When we are courageous, we’re operating outside of our comfort zone. That’s what makes our actions so extraordinary. It’s never an agreeable process, and that’s why it is so difficult to recognise when you’re being courageous. Being brave does not have a lot of fan fair. In most cases, bravery is a quiet battle that we only recognise once it’s over.
In the family business context, being emotionally close to other family members can be a burden, but it is also a huge advantage. It gives you the opportunity to point out their bravery when they cannot see it, and this adds a lot to the emotional bank account of the relationship. Pointing out someone’s bravery can encourage them to further develop and grow within the family business.
S: I could reach a certain point in my journey on my own. However, having people who believe in you unconditionally and without judgment allows you to leave some of those doubts behind and be more courageous.
That’s something I have been very grateful for. The people who’ve believed in me during my journey allowed me to step up and step out. I think it’s important to find people who you can have open conversations with and who will support you.
R: Communicating with others about your doubts is courageous. When you do something brave, it might be out of the ordinary, and that might be met with disapproval. However, we often feel judged much more than we really are.
In the context of women in the family business, there are a lot of moments when courage and bravery play a big role, such as deciding what your role should be within the family business, or whether or not you even want a role in the business.
Being courageous means picking your battles. There are a lot of moments in which you have to make brave decisions to achieve your goals. The family business can become so big that family members often forget to write their own stories because they are so wrapped up in the collective.
Bravery means writing your own story without contradicting the collective interest. You need to be allowed to give the family business your own twist and direction.
S: I’m always clear when I work with families that they have to define not only their family’s values, vision and purpose but that of each individual within the family. You can’t have a healthy collective when the individuals don’t have room to find themselves.
You need to know who you are and where you want to go. The moment you start subordinating yourself to an overarching purpose that goes against your personal values, you lose your entire vision.
As much as people subscribe to family values, they also have to be clear on what they stand for. This is where a lot of mental health issues start. By the time you’ve undermined your mental wellbeing, it’s difficult to be courageous. You’ll be prone to jump at shadows, and that can have a negative impact on family harmony, therefore risking the family’s future.
R: Standing up to your family or standing up for what you believe takes courage. It is always much easier when we fit the mould, but we rarely do. A lot of people are happy to blindly follow the beliefs of the family because they’ve never questioned it. Constructively questioning the norm is an immensely courageous thing to do.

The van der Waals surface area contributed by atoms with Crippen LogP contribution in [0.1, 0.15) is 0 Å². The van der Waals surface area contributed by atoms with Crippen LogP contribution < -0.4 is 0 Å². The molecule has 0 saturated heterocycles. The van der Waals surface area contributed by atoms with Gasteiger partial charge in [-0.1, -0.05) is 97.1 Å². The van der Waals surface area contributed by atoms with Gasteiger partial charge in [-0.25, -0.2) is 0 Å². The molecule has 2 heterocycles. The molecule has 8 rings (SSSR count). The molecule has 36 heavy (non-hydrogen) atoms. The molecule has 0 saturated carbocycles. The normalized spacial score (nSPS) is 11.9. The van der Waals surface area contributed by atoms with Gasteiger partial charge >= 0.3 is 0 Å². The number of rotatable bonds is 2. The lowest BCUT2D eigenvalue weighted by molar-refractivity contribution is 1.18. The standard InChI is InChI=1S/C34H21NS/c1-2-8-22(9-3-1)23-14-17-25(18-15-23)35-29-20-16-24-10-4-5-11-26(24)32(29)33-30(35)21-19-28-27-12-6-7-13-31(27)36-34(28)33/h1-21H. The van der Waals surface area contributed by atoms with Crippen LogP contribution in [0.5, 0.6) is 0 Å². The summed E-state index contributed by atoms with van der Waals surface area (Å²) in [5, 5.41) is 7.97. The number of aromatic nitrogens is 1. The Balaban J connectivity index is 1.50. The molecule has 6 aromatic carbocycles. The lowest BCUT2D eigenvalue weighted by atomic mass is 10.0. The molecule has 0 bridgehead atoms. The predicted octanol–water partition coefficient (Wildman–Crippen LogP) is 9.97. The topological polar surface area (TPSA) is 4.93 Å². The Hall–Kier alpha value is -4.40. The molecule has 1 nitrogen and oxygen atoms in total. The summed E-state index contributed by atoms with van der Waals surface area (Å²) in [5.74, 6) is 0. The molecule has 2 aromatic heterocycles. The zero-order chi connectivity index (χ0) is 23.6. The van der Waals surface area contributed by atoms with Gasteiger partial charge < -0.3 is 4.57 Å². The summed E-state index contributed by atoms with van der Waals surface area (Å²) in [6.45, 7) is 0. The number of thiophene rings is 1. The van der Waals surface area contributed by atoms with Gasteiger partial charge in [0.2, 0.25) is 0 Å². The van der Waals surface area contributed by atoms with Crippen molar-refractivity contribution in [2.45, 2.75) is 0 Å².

The overarching motivation of anyone in a family business will always be to make sure the family stays together. However, this demands a lot of sacrifices; not every family is fit for it. You must have the courage to draw the line of how much you’re willing to sacrifice for the family business.
As an entrepreneur, you have to know what you’ll stand up for as an individual within the collective. You have to have the courage to voice that, and it may make you unpopular. It’s worthwhile in retrospect, but it has nothing to do with being comfortable in that moment itself.
S: A truly harmonious family is one with individuals who stand up for who they are and what they believe. The more you can foster a respectful and loving, the more harmonious your family will be. You might not always agree, but discussing your differences creates a deeper harmony.
When I look at the work I do with families, I observe the values, purpose and strategy of families, the individual and the business separately. We make sure we’re not leaving the individuals behind, and we always do an assessment to ensure that we’re not one-sided in our investment into the business or the family as a whole.
It’s never going to be a perfect balance. You’re always going to skew it slightly, but taking the time to complete that assessment will ensure a better long-term result.
About Susanne Bransgrove and LiquidGold Consultants:
Susanne Bransgrove, one of the directors of LiquidGold Consultants, is known for her passion for supporting Families in Business manage the complexities of balancing multiple generations and for encouraging female founders and future leaders to be the best they can be. Growing up in Germany as part of a third-generation family business has provided her with a sound foundation for understanding the range of issues that arise when family members work together. Susanne puts her heart into the businesses and individuals she spends time with and believes in a strong foundation of love and compassion.